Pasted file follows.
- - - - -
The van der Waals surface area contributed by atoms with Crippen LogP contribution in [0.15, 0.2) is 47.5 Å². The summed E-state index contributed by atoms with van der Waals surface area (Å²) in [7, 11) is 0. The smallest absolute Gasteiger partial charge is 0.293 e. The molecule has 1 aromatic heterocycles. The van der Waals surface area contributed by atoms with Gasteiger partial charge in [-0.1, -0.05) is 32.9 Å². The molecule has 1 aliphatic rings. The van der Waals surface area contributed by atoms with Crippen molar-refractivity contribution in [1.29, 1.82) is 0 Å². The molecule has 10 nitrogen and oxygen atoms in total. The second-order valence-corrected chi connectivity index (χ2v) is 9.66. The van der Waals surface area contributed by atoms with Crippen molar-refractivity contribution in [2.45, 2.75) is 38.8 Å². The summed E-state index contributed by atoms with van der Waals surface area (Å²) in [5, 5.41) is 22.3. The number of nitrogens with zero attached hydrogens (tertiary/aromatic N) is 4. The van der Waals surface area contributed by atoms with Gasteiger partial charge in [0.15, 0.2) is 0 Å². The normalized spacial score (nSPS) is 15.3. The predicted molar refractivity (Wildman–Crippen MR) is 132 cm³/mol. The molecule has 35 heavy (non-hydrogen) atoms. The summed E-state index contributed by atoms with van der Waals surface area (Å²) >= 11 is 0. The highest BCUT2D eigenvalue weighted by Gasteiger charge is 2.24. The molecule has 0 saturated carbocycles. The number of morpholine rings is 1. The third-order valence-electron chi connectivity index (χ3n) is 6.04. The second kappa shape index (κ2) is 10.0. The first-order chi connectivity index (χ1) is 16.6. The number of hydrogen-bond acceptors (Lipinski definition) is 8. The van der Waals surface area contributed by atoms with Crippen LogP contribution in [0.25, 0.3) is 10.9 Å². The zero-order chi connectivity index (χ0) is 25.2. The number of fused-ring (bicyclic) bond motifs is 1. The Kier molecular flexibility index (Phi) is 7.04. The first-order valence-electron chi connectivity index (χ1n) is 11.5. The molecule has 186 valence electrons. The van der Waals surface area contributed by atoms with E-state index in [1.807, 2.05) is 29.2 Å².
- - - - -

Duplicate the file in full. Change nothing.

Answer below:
The van der Waals surface area contributed by atoms with Crippen LogP contribution in [0.15, 0.2) is 47.5 Å². The summed E-state index contributed by atoms with van der Waals surface area (Å²) in [7, 11) is 0. The smallest absolute Gasteiger partial charge is 0.293 e. The molecule has 1 aromatic heterocycles. The van der Waals surface area contributed by atoms with Gasteiger partial charge in [-0.1, -0.05) is 32.9 Å². The molecule has 1 aliphatic rings. The van der Waals surface area contributed by atoms with Crippen molar-refractivity contribution in [1.29, 1.82) is 0 Å². The molecule has 10 nitrogen and oxygen atoms in total. The second-order valence-corrected chi connectivity index (χ2v) is 9.66. The van der Waals surface area contributed by atoms with Crippen molar-refractivity contribution in [2.45, 2.75) is 38.8 Å². The summed E-state index contributed by atoms with van der Waals surface area (Å²) in [5, 5.41) is 22.3. The number of nitrogens with zero attached hydrogens (tertiary/aromatic N) is 4. The van der Waals surface area contributed by atoms with Gasteiger partial charge in [0.15, 0.2) is 0 Å². The normalized spacial score (nSPS) is 15.3. The predicted molar refractivity (Wildman–Crippen MR) is 132 cm³/mol. The molecule has 35 heavy (non-hydrogen) atoms. The summed E-state index contributed by atoms with van der Waals surface area (Å²) >= 11 is 0. The highest BCUT2D eigenvalue weighted by Gasteiger charge is 2.24. The molecule has 0 saturated carbocycles. The number of morpholine rings is 1. The third-order valence-electron chi connectivity index (χ3n) is 6.04. The second kappa shape index (κ2) is 10.0. The first-order chi connectivity index (χ1) is 16.6. The number of hydrogen-bond acceptors (Lipinski definition) is 8. The van der Waals surface area contributed by atoms with Crippen LogP contribution in [0.25, 0.3) is 10.9 Å². The zero-order chi connectivity index (χ0) is 25.2. The number of fused-ring (bicyclic) bond motifs is 1. The Kier molecular flexibility index (Phi) is 7.04. The first-order valence-electron chi connectivity index (χ1n) is 11.5. The molecule has 186 valence electrons. The van der Waals surface area contributed by atoms with E-state index in [1.807, 2.05) is 29.2 Å².